If ever there was an ingredient I was born to embrace, it’s fish.
One of my grandfathers was a seafood chef. The other had a fish shop at Wynyard. I learnt how to catch, gut and cook a fish before I could do anything else useful with food. And tuna salad is my default lunch.
Okay maybe that last one doesn’t count, but in essence I eat more than my share of fish and love it in any shape or form, raw or cooked, from head to tail. Especially the tail. Not to mention the skin, cheeks and eyes. Yes eyes! That’s what my dad taught me and his dad taught him so I never raised an eyebrow : )
I went fishing recently and am glad to see I can still reel ‘em in. The only way (in my family at least) to cook freshly caught fish is on the barbeque with oil, lemon and occasionally garlic. The oil and lemon form an unctuous sauce which is heaven against the crispy fish skin.
But there’s so much more you can do with fish and it’s one of my favourite things to experience when I travel (provided there is a body of water not too far away – I generally stay away from seafood in landlocked countries).
Given the vast seas around them, it’s no surprise that the Scandinavians know a thing or two about fish. I almost wept at the sight of beautiful displays of salmon in Helsinki, radiating a signature peachy-orange glow.
Salmon is either cold or hot smoked: for the former the smoke only flavours the fish and is not thermally cooked, for the latter the fish is flavoured and thoroughly cooked as the temperature is over 80 degrees.
The Finns also know exactly what to do with their smoked salmon. It’s delicious on its own but my favourite way to eat it is on rye bread with dill and a nice thick layer of butter.
Nearby in Sweden, the fish most obsessed about is herring. With its high oil content it goes rancid within hours of being caught which is why the Swedes have been pickling the stuff since the Middle Ages. Experience a traditional Swedish smorgasbord and you’ll see that it gets completely hijacked by herring pickled in a myriad of sauces. Popular flavours include mustard, garlic and dill but I’ve also seen more adventurous variations including beetroot and cranberry.
Long before I travelled to Mexico, I heard about the infamous fish tacos. But I didn’t get it. The idea of fresh fish wedged in a taco didn’t make any sense to me. Once I realised the fish is fried I was totally on board.
Like all sensible street food, it’s performed before your very eyes so the fresh fillets and hot crispy batter immediately form a love affair with creamy mayo and shredded cabbage. It’s a match made in seafood heaven. And cheap as chips.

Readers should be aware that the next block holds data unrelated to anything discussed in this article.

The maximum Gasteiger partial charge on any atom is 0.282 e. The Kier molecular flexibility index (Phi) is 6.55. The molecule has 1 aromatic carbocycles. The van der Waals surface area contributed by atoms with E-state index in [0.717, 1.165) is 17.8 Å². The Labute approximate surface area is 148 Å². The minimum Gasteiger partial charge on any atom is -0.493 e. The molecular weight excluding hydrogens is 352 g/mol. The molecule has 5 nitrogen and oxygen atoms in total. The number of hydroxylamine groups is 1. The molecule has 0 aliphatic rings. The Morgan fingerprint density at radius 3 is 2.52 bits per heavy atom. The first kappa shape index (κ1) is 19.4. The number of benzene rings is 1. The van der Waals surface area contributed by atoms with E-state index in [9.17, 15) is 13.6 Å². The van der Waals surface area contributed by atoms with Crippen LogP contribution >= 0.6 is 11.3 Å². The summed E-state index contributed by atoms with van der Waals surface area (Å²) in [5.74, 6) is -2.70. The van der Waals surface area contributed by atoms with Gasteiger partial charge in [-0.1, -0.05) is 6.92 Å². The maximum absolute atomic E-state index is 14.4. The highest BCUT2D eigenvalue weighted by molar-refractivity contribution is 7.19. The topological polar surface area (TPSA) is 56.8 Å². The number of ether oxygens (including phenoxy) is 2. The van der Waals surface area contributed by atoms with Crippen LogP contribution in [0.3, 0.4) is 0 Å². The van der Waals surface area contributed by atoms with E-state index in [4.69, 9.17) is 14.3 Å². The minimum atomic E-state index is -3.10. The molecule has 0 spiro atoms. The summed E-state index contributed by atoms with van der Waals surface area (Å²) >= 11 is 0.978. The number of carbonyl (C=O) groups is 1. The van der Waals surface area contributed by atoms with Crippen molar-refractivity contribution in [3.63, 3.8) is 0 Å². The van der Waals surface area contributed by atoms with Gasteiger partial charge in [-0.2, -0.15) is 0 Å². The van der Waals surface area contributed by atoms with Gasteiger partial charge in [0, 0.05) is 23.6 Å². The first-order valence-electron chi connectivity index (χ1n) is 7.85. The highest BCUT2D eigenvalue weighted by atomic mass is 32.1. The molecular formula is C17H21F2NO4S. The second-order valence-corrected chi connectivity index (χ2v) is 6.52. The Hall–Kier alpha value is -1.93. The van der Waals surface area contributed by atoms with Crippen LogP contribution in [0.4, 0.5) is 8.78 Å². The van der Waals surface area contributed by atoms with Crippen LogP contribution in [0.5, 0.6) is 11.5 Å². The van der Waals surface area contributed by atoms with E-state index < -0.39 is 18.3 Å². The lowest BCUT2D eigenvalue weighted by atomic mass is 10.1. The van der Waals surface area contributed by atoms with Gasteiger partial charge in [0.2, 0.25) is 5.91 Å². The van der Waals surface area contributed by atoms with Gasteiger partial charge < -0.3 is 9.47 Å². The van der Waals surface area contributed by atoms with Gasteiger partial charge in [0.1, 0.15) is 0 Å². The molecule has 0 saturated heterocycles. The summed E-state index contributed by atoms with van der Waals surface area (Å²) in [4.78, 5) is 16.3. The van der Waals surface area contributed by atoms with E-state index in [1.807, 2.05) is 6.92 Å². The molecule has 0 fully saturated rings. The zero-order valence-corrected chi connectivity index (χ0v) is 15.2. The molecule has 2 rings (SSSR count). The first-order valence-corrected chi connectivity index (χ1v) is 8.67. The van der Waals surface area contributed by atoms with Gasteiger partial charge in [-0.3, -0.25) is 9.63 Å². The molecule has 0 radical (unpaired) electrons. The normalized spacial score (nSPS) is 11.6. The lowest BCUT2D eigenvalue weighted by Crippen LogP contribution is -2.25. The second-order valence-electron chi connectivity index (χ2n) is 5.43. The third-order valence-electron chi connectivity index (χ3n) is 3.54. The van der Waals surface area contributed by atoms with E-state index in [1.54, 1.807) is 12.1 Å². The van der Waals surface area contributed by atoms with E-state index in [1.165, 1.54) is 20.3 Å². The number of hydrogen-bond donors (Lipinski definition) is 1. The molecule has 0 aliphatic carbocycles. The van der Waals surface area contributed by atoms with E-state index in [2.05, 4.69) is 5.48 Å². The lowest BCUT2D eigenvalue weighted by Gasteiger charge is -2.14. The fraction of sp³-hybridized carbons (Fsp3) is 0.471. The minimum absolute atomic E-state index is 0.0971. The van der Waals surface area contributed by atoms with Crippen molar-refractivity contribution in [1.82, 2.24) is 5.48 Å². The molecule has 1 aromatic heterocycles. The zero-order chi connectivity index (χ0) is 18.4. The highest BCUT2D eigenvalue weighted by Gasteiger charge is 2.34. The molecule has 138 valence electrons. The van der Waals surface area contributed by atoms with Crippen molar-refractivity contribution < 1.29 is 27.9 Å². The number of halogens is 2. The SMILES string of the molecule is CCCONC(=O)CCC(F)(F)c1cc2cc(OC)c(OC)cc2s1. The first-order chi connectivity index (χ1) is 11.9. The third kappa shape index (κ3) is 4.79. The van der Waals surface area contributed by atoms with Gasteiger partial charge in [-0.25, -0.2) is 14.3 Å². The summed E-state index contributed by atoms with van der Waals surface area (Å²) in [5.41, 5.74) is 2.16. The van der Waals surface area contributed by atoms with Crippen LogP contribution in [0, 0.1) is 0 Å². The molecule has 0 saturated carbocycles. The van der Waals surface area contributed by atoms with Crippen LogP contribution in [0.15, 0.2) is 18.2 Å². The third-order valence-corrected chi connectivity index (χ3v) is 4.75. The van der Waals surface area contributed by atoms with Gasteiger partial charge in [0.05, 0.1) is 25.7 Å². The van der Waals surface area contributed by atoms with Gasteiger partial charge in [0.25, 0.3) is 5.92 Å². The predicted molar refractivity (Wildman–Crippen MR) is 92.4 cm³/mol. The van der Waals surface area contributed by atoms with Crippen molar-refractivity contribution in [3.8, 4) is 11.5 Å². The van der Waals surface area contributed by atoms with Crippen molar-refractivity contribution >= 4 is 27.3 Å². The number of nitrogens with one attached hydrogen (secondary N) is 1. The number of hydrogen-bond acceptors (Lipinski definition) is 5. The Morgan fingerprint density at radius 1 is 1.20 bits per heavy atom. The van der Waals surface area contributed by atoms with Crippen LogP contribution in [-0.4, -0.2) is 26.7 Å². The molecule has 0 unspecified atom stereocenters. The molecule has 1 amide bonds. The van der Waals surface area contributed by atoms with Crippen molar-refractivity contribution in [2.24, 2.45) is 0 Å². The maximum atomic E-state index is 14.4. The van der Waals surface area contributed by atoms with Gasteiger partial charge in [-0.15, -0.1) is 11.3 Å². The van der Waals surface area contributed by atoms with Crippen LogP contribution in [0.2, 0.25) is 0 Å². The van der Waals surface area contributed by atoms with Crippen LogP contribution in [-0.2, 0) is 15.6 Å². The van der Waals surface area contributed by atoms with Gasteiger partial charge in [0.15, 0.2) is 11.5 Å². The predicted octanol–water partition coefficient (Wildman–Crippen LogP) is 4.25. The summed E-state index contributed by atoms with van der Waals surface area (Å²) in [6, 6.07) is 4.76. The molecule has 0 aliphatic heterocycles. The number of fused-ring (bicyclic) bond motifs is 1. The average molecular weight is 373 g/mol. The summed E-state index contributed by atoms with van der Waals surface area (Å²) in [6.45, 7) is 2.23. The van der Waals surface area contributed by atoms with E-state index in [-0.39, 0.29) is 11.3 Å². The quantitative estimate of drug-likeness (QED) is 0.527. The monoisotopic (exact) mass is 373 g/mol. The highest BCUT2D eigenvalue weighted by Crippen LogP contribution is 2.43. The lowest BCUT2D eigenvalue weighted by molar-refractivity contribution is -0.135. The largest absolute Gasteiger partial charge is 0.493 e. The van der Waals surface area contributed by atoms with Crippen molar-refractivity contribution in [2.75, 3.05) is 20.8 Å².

Whole deep fried fish is something I’ve never attempted to make. The idea of having a bubbling vat of hot oil in the vicinity is slightly disconcerting. I have no qualms in eating it out though, especially when it’s matched with an intensely spiced sauce which is something Asian cultures do so well.
It’s a common dish in Thailand and I tried it in Chiang Mai. Fleshy white fish is scored and fried whole, then immersed in a sauce rich with red chillies, garlic, tamarind and fish sauce. The crunch of the crispy skin is a wonderful contrast to the delicate flesh.
I also tried something similar in Sydney at Garfish – crispy fried whole barramundi with tomato masala, coconut cream and mint. The most arresting element of the whole dish was the ‘standing’ position of the fish which looked like it was mid swim. Clearly there was something clever going on in the deep fryer. Certainly made for a nifty piece of theatre!
Oh, we love fish too – the Sydney Fish Markets are one of the things I miss most not now living in Sydney – love your comment about landlocked countries and fish – my mother always used to say “Don’t buy fish unless you can see the sea!” In her book it was OK to buy fish in Napier (port town) but not Hastings (20kms away)! Fond memory:)
The Sydney Fish Market is in a league of it’s own! Wise words from your mum although I think with logistics these days the catchment area is slightly widened : )
Nothing beats bbqed fish with a simple lemon and oil dressing. All other dressings overpower the delicate fish flavour.
Keep it simple is the golden rule.